Unlike near field technologies, far field methods achieve longer ranges, often multiple kilometer ranges, where the distance is much greater than the diameter of the device(s). The Rayleigh criterion dictates that any radio wave, microwave, or laser beam will spread and become weaker and diffuse over distance; the larger the transmitter antenna or laser aperture compared to the wavelength of radiation, the tighter the beam and the less it will spread as a function of distance (and vice versa). Microwave power beaming can be more efficient than lasers, and is less prone to atmospheric attenuation caused by dust or water vapor losing atmosphere to vaporize the water in contact. A rectenna may be used to convert the microwave energy back into electricity. Rectenna conversion efficiencies exceeding 95% have been realized. Power beaming using microwaves has been proposed for the transmission of energy from orbiting solar power satellites to Earth and the beaming of power to spacecraft leaving orbit has been considered.

Following World War II, which saw the development of high-power microwave emitters known as cavity magnetrons, the idea of using microwaves to transmit power was researched. By 1964 a miniature helicopter propelled by microwave power had been demonstrated. Japanese researcher Hidetsugu Yagi also investigated wireless energy transmission using a directional array antenna that he designed. In 1926, Yagi and Uda published their first paper on the tuned high-gain directional array now known as the Yagi antenna. While it did not prove to be particularly useful for power transmission, this beam antenna has been widely adopted throughout the broadcasting and wireless telecommunications industries due to its excellent performance characteristics.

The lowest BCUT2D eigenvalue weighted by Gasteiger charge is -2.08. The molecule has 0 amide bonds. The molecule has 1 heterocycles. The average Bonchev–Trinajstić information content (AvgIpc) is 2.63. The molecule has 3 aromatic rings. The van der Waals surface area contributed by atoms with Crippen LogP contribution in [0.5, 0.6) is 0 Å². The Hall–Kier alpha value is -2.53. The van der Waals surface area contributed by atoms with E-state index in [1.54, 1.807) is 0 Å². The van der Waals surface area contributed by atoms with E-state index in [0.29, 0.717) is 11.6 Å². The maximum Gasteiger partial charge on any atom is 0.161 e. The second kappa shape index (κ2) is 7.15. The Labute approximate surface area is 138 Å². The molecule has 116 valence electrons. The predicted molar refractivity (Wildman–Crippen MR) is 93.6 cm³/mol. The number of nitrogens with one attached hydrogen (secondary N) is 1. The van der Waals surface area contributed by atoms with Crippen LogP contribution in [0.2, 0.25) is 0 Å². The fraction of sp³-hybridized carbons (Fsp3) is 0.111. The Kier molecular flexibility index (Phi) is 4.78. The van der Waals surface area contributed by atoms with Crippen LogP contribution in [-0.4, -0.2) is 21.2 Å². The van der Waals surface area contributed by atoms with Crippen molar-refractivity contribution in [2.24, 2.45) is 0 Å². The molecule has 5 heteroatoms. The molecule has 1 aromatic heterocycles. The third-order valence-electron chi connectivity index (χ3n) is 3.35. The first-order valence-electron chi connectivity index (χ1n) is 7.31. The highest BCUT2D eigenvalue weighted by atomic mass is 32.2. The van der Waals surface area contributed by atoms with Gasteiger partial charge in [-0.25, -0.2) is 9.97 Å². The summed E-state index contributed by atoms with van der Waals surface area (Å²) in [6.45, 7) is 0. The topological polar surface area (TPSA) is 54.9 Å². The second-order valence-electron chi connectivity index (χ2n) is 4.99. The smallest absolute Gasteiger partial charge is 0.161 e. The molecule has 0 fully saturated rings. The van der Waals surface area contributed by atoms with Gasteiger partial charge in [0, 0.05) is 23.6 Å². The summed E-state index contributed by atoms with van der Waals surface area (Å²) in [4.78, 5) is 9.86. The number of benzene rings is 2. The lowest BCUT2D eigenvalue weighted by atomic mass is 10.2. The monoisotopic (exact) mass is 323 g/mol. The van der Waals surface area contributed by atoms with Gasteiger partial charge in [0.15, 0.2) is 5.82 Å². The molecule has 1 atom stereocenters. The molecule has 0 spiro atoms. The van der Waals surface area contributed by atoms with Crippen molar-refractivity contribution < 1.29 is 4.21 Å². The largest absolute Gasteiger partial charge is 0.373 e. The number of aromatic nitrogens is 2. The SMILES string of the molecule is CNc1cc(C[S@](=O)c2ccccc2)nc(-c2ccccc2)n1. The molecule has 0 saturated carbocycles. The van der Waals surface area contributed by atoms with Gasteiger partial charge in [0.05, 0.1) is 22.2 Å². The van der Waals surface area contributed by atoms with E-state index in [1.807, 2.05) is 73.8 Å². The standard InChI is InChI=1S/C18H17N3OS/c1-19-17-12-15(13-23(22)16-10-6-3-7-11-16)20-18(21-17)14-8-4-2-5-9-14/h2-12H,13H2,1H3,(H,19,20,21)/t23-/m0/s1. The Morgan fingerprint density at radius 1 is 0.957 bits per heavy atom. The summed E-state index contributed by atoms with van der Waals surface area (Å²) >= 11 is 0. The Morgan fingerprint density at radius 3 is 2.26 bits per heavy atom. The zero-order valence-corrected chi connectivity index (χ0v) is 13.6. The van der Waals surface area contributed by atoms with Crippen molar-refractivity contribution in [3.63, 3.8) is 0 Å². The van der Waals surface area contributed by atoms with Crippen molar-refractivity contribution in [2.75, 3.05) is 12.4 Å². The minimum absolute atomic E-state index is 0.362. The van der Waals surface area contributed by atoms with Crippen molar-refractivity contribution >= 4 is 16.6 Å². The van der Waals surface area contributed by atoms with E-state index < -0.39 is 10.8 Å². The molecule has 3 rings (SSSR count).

The wireless transmission of alternating current electricity through the earth with an equivalent electrical displacement through the air above it achieves long ranges that are superior to the resonant electrical induction methods and favorably comparable to the electromagnetic radiation methods. The electrical displacement takes place predominantly by electrical conduction through the oceans, and metallic ore bodies and similar subsurface structures. The electrical displacement is also by means of electrostatic induction through the more dielectric regions such as quartz deposits and other non-conducting minerals. Receivers are energized by currents through the earth while an equivalent electric displacement occurs in the atmosphere. This energy transfer technique is suitable for transmission of electrical power in industrial quantities and also for wireless broadband telecommunications. The Wardenclyffe Tower project was an early commercial venture for trans-Atlantic wireless telephony and proof-of-concept demonstrations of global wireless power transmission using this method. The facility was not completed due to insufficient funding.

The atmospheric conduction method depends upon the passage of electrical current through the earth, and through the upper troposphere and the stratosphere. Current flow is induced by electrostatic induction up to an elevation of approximately 3 miles (4.8 km) above Earth’s surface. Electrical conduction and the flow of current through the upper atmospheric strata starting at a barometric pressure of approximately 130 millimeters of mercury is made possible by the creation of capacitively coupled discharge plasma through the process of atmospheric ionization. In this way electric lamps can be lit and electric motors turned at moderate distances. The transmitted energy can be detected at much greater distances. A global system for ‘the transmission of electrical energy without wires’ called the ‘World Wireless System,’ dependent upon the high electrical conductivity of plasma and the high electrical conductivity of the earth, was proposed as early as 1904.